In 2015, the Chicago Reporter published an article where they reviewed a video that remarked how Chicago schools were the worst in the nation. It was mentioned that in the past there were financial mismanagement, high numbers of dropouts and truancy occurring, and bad test scores within Chicago schools. Now, student outcomes are better but there are still challenges, like a budget crisis, occurring.
What CPS can do to help
It is challenging for schools to find free or affordable resources that will strengthen student’s skills and provide strong networks for these students to depend on. Additionally, while access to a CPL is typically convenient, it’s not always ideal for working families, internet access might be limited, and some locations might not have the funds to run a tutoring program.
Schools oftentimes lack funding to offer resources conveniently located within their building. That’s why programs such as WITS can make a big difference in CPS. The support and assistance they receive allows the program to expand and reach out to more students in need.
The difference WITS can make
Sara Martinez, program coordinator for WITS, mentioned how WITS has helped positive growth outcome in education for one of the schools that participated with the program.
“One of our students in our Washington Irving program-we were with third grade students- and typically like eight to nine students get held back every year, since third grade is a retention year, but last year we worked with them and only two students got held back. The principal thought it was because of WITS, and WITS definitely helped, and also the teachers,” Martinez said.
Martinez goes on to discuss the importance of literacy and the program by mentioning different resources they offer.
“We also pride ourselves with having a large collection of culturally diverse books that we think are really beneficial that most, or some, classroom libraries may not have,” Martinez said.
WITS Development and Communications Manager, Eric Coleman, explains further the importance of expanding a personal library. When students are improving their skills, the quality of their libraries can make a difference. Finding books that suit their interests and keep them engaged can encourage them to continue their love for reading. According to the WITS website, “70% of students exceed national average for annual reading level growth” .
They’re more than a tutor
Another important component WITS focuses on is building relationships. Langstraat said these relationships differ from the relationship a student will have with their teacher. While the relationships with the teacher is essential, extending that network of support will provide extra support.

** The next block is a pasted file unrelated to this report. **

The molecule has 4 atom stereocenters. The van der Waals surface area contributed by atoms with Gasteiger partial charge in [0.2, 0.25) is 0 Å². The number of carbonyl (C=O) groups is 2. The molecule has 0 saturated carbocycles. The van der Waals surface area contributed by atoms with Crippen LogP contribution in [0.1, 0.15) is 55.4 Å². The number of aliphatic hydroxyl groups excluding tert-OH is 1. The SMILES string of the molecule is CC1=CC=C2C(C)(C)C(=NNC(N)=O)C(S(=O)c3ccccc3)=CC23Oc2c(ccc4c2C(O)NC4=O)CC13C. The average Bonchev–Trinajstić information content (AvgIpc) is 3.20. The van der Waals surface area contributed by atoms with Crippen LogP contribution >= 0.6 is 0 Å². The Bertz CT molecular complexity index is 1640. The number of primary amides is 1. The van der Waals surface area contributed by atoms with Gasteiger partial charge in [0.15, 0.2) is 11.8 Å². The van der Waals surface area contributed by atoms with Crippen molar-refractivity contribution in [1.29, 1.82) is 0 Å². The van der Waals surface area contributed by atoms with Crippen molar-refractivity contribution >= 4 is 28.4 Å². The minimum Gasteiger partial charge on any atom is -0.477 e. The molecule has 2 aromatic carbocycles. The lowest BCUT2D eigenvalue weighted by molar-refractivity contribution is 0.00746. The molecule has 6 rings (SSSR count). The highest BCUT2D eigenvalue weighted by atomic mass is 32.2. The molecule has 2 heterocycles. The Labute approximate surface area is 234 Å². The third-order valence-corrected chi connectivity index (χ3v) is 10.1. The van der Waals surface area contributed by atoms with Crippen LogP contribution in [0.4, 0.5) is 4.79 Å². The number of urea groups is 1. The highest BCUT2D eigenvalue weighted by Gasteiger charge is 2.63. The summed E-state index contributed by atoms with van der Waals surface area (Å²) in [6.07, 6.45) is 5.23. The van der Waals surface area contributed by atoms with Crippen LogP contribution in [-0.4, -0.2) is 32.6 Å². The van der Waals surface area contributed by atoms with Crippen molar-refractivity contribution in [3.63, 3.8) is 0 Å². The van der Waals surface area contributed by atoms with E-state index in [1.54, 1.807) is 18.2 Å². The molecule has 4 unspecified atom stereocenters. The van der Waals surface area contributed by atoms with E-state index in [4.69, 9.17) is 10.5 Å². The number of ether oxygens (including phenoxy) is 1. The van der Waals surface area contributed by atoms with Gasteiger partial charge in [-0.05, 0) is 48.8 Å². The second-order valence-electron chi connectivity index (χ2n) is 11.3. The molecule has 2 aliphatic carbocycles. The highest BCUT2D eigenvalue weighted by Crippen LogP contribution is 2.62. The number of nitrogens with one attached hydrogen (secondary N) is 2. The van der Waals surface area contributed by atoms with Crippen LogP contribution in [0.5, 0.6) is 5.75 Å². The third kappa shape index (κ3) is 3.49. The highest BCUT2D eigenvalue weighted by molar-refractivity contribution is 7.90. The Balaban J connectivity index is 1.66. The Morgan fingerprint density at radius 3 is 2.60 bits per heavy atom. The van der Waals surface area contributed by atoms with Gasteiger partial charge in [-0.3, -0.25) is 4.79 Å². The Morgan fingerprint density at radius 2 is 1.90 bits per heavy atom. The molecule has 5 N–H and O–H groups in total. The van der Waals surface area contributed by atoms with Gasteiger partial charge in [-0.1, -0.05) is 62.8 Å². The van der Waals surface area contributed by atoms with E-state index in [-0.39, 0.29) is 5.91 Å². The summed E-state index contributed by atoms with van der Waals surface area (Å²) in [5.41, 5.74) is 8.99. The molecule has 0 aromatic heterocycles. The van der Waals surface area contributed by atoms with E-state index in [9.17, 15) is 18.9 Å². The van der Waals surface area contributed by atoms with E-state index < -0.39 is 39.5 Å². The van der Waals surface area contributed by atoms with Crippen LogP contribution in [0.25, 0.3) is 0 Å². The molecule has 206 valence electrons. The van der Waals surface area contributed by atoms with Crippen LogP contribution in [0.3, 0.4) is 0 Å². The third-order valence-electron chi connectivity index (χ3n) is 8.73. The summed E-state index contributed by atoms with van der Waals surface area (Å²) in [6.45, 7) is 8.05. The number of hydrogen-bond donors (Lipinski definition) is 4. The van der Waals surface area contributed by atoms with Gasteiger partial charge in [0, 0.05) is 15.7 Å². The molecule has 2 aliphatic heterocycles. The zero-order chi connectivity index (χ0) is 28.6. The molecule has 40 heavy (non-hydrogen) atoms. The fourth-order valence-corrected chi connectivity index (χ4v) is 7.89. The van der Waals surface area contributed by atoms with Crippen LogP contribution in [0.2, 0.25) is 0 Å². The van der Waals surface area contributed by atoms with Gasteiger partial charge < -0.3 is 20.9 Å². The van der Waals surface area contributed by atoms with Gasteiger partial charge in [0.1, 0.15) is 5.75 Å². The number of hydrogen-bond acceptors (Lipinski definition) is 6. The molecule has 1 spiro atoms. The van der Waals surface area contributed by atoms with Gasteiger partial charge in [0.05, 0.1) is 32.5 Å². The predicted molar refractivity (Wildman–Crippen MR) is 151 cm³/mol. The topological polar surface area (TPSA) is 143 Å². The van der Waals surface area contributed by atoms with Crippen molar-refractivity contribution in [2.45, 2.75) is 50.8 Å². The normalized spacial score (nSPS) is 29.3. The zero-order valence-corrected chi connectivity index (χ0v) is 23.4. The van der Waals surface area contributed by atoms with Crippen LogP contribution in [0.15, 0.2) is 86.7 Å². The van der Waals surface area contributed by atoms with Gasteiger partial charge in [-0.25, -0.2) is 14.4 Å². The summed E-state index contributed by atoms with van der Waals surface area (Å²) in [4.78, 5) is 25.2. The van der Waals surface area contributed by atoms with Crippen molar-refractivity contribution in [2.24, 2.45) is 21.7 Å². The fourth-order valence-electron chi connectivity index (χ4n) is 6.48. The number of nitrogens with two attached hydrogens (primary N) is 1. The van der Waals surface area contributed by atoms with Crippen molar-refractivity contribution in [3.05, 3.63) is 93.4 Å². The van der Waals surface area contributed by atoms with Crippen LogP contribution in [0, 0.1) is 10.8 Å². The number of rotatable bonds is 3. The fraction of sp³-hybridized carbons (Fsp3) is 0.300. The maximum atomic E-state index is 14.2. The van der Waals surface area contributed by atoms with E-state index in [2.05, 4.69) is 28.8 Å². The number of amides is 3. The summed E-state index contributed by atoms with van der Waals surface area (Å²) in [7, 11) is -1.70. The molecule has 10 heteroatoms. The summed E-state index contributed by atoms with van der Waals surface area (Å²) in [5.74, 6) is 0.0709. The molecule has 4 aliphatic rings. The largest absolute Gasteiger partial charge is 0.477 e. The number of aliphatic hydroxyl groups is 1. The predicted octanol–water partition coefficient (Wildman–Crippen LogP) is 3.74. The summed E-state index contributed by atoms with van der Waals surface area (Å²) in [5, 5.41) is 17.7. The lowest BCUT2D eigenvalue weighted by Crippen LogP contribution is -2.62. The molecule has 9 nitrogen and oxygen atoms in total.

“Research indicates for positive youth development; our students need caring adults who are mentoring them in their lives…[the volunteers] are not family members or educators. There’s something unique about a student working with someone that he or she knows they’re volunteering their time to be with them and really care about them,” Langstraat explains.
These relationships aid positive attitudes the students will have towards reading and build a new appreciation for education.The WITS website, states that, “67 percent of students increase positive attitudes toward reading.
Eric Coleman has also seen the impact the literacy program makes to CPS schools up close
“It’s always so nice to see students arriving at our program excited to see their mentors and when they’re like, ‘Oh, our time is done already?’ “ Coleman said. “You can tell their enthusiasm is building…when they’re getting excited about this you know that it’s translating to them becoming excited about reading, excited about learning and being engaged in academic activities.”
A student’s literacy skills goes beyond the pages of a book. While it’s important for teachers to modify their curriculum for the student’s particular need, there is also the necessity for a student to have that support system that keeps the student’s love with reading alive. WITS demonstrates that students benefit working with the kind of people that make the child feel like their accomplishments are not motivated by any kind of pressure such as a standardized test or assessment.
When speaking with Langstraat, she mentions that other schools outside of Illinois have observed WITS and worked to develop similar programs. With that in mind, having access to more programs like WITS for more schools around Chicago will bring more enthusiasm and inspiration for a student’s love for reading.